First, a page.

Worship Service: When God Breaks In: He Stretches Us - Jonah

A service plan for Advent recounting how God "broke into" the story of Jonah, calling him to a task and stretching him until he was willing to be obedient. God also broke into the life of Nineveh through Jonah. Part of an Advent series of anticipation focused on what happens when God breaks in to our lives.

When God Breaks In

This series explores how Advent is a time of anticipation and waiting for God's act of "breaking into" world history for his redemptive work.

Theme of the Service

We continue the Advent season and our focus on God's acts of breaking into history to accomplish his plan of redemption. The themes of anticipation and hope are prominent.

God broke into Jonah's life, calling him to a task that at first seemed very attractive. But as soon as Jonah discovered he was called to Nineveh, he wanted nothing to do with it. God, however, continued to break in and stretched Jonah until he was willing to be obedient. God also broke into the life of Nineveh and brought salvation and hope to the Gentile city.

When God breaks in, he often stretches us too.


WE GATHER IN THE PRESENCE OF GOD

Prelude: "Variations on 'On Jordan's Bank the Baptist's Cry,'" Burkhardt [organ],
or "The King of Glory Comes," Burkhardt [organ] and/or Honoré [handbells]

The Call to Worship

Preparing for Christ's Coming
The First Reading-Isaiah 55:1-3
Lighting Three Candles
*The Gospel Reading-Luke 4:16-21
*Song: "Magnify the Lord" PsH 622, RN 131, SFL 13

*God's Greeting and Congregational Amen!

*Worshipers greet one another with the peace of Christ

*Song: "View the Present Through the Promise" SNC 90
or "Make Way" RN 60, SNC 98


WE ARE RENEWED IN GRACE

Anthem: "Prepare Ye," Robinson

Our Confession of Sin
The Reading of Matthew 22:37-39
Sung Response: "Change My Heart, O God" (refrain) RN 143, SNC 56

The Reading of Exodus 20:1-11
Sung Response: "Change My Heart, O God"

The Reading of Exodus 20:12-17
Sung Response: "Change My Heart, O God"

The Assurance of Pardon-Isaiah 55:6-7

Song: "Brightest and Best of the Stars of the Morning" PH 67, RL 230, TH 206, TWC 182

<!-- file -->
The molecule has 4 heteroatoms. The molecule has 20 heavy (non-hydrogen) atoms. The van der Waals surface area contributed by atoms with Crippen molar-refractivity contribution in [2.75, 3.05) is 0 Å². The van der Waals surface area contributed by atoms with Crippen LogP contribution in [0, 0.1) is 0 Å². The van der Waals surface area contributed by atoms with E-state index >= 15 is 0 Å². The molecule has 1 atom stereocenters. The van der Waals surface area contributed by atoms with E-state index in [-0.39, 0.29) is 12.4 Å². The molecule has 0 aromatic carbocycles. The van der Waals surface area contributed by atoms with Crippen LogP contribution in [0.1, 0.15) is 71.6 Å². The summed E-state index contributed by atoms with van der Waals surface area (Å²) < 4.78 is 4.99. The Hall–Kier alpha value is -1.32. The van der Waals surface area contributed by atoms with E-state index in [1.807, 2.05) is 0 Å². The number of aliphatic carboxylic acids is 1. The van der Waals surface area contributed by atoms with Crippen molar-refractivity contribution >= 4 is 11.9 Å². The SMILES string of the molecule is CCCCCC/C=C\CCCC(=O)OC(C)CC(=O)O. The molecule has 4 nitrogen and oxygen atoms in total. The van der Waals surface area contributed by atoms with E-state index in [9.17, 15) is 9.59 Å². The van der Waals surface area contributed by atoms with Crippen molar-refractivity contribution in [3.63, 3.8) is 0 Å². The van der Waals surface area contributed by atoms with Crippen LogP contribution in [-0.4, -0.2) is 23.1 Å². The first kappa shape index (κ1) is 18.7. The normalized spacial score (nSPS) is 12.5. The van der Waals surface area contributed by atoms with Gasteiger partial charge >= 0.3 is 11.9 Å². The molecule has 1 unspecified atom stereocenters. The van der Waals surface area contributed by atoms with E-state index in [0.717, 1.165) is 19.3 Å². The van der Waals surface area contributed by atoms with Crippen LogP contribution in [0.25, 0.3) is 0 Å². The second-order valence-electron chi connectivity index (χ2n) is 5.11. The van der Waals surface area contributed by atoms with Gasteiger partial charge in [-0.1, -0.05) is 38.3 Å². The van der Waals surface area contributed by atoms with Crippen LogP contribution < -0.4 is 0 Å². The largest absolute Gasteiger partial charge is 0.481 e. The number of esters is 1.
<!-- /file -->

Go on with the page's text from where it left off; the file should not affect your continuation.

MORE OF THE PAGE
or "We Come, O Christ, to You" (st. 1-2) PsH 238


WE BRING OUR GIFTS AND OUR PRAYERS

The Pastoral Prayer

The Offertory: "Comfort, Comfort Now My People," Ferguson [organ] or Pachelbel [organ or piano] or Dobrinski [handbells]

The Offertory Prayer


GOD SPEAKS THROUGH HIS WORD

The Children's Moment

*Song: "Comfort, Comfort Now My People" (st. 1-3) PH 3, PsH 194, RL 169, SFL 121, TH 197, TWC 132

The Reading of Scripture: Selections from Jonah 1-4
The Word of the Lord.
Thanks be to God!

Sermon: When God Breaks In He Stretches Us (#3)

The Prayer of Application


WE GO OUT TO SERVE IN GOD'S WORLD

*Song: "Go, Tell It on the Mountain" (st. 1-3) PH 29, PsH 356, RL 224, SFL 131, TH 224, TWC 151

*The Benediction with Congregational Amen!

*A Moment of Meditation

Postlude: "Huron Carol," Visser [organ] or "Go, Tell It on the Mountain," Carter [piano]

*You are invited to stand

Sermon Notes

  1. You'll want to survey the entire drama of Jonah's story. However, since reading all four chapters would be too lengthy for public worship, we suggest reading excerpts that will capture the main movements of the drama-1:1-3, 17; 2:10; 3:1-5; 4:1-11.
  2. Continue to reinforce the theme of this season and this series by reminding the listeners that when God breaks in there is much comfort and hope for us. But sometimes there is also great surprise, and even disturbance. Jonah's story illustrates such a disturbance, and he finds that God has stretched him in the process.
  3. Make sure people hear the theme of God as the "disturber." Sometimes God comes to us to shake us out of our comfort zone and confront us with needs and tasks that we'd rather not face. The Bible is full of such examples-Haggai, Malachi, Mary and Joseph, the Pharisees, even Paul and Peter.
  4. Once the hearers are familiar with the idea of God as the disturber, a retelling of the drama of Jonah's life will illustrate it very strikingly. Jonah's first response was anger and an attempt to override God's plan. He found that God would not allow him to do so.